"Prayers" finds Joel Madden expressing his dismay at people who use organized religion to further their own ends. He also ponders the whole "thoughts and prayers" response to tragic events.
Prayers, they don't mean a thing at all Do they answer when you call? These prayers, when you don't mean what you say Would you die for me today? No, I just can't relate
Joel Madden explained to the BBC: "I feel like we're living in times where people use religion almost in so many different ways other than what I feel like religion is intended to be, which is based on love and togetherness and humans taking care of one another. We've never really gone there, it's new territory for us."
Joel Madden married Nicole Richie in December 2010. He told The Independent that in the song's first verse he was "writing about the experience of me and my wife's relationship and finding someone who you feel safe with and you relate to, and can ponder existence with."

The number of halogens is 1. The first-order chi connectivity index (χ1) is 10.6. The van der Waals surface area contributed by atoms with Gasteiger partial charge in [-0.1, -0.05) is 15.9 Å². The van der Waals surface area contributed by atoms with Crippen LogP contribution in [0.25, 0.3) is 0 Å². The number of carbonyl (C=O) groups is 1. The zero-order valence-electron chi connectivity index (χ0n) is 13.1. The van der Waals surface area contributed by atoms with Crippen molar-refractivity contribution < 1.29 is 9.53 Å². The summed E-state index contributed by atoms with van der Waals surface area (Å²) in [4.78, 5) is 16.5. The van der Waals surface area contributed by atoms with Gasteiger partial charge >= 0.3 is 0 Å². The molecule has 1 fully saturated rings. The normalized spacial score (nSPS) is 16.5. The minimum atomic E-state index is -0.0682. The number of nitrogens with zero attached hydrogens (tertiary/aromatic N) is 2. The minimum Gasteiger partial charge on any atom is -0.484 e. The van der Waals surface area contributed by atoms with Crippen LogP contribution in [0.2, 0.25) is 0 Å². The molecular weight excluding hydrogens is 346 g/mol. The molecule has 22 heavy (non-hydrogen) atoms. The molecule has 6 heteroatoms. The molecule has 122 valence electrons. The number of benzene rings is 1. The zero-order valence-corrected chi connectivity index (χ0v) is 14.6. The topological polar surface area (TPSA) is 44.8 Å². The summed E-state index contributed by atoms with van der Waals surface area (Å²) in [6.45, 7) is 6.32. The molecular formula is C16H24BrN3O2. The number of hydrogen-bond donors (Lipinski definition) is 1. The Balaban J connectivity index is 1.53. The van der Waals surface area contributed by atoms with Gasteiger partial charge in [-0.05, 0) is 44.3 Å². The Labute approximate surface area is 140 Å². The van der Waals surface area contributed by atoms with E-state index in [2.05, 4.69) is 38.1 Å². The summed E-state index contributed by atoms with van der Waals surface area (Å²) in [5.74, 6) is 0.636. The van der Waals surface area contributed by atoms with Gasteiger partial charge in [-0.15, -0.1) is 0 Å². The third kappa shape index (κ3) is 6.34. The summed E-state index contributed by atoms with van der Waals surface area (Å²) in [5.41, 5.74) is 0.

Madden added that the second verse was inspired by an image he'd seen on TV of a "little Syrian refugee girl crying in front of this rubble."
He concluded: "Whatever religion you identify or subscribe to, I don't think any of their teachings are ones that tell us to just stand by and watch. I think we're meant to help each other, we're meant to take action, we're meant to do things for one another and I question a society of people who identify as religious, who aren't taking action for those in need."
Mike Campbell from Tom Petty & the Heartbreakers played the slide guitar on "Sixth Avenue Heartache." There is a connection here - Wallflowers lead singer Jakob's dad, Bob Dylan, played with Tom Petty in The Traveling Wilburys.